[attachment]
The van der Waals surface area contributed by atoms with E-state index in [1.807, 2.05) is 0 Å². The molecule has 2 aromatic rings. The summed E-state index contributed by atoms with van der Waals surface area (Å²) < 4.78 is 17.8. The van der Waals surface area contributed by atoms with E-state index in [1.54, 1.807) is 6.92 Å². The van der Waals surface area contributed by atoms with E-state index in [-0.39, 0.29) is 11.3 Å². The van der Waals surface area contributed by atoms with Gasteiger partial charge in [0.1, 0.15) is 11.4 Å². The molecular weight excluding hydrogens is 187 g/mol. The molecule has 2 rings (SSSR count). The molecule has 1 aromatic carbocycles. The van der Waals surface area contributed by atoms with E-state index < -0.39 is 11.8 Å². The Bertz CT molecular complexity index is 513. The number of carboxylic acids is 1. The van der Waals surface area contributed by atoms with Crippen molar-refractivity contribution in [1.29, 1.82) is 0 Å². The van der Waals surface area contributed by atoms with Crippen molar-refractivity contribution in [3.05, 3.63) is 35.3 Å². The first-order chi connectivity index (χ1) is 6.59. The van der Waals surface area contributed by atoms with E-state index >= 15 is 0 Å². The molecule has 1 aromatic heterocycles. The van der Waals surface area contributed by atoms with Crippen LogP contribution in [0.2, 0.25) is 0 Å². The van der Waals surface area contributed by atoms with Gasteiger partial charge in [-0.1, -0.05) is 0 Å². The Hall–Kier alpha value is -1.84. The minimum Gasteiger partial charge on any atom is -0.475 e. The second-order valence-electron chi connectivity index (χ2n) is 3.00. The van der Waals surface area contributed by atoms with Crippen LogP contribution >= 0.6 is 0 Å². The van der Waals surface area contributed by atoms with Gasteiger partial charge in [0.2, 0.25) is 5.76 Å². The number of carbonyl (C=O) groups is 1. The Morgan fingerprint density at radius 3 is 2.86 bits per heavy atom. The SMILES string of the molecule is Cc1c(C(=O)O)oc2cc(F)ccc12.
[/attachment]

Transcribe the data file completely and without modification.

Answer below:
The van der Waals surface area contributed by atoms with E-state index in [1.807, 2.05) is 0 Å². The molecule has 2 aromatic rings. The summed E-state index contributed by atoms with van der Waals surface area (Å²) < 4.78 is 17.8. The van der Waals surface area contributed by atoms with E-state index in [1.54, 1.807) is 6.92 Å². The van der Waals surface area contributed by atoms with E-state index in [-0.39, 0.29) is 11.3 Å². The van der Waals surface area contributed by atoms with Gasteiger partial charge in [0.1, 0.15) is 11.4 Å². The molecular weight excluding hydrogens is 187 g/mol. The molecule has 2 rings (SSSR count). The molecule has 1 aromatic carbocycles. The van der Waals surface area contributed by atoms with E-state index < -0.39 is 11.8 Å². The Bertz CT molecular complexity index is 513. The number of carboxylic acids is 1. The van der Waals surface area contributed by atoms with Crippen molar-refractivity contribution in [1.29, 1.82) is 0 Å². The van der Waals surface area contributed by atoms with Crippen molar-refractivity contribution in [3.05, 3.63) is 35.3 Å². The first-order chi connectivity index (χ1) is 6.59. The van der Waals surface area contributed by atoms with E-state index >= 15 is 0 Å². The molecule has 1 aromatic heterocycles. The van der Waals surface area contributed by atoms with Crippen LogP contribution in [0.2, 0.25) is 0 Å². The van der Waals surface area contributed by atoms with Gasteiger partial charge in [-0.1, -0.05) is 0 Å². The Hall–Kier alpha value is -1.84. The minimum Gasteiger partial charge on any atom is -0.475 e. The second-order valence-electron chi connectivity index (χ2n) is 3.00. The van der Waals surface area contributed by atoms with Crippen LogP contribution >= 0.6 is 0 Å². The van der Waals surface area contributed by atoms with Gasteiger partial charge in [0.2, 0.25) is 5.76 Å². The number of carbonyl (C=O) groups is 1. The Morgan fingerprint density at radius 3 is 2.86 bits per heavy atom. The SMILES string of the molecule is Cc1c(C(=O)O)oc2cc(F)ccc12.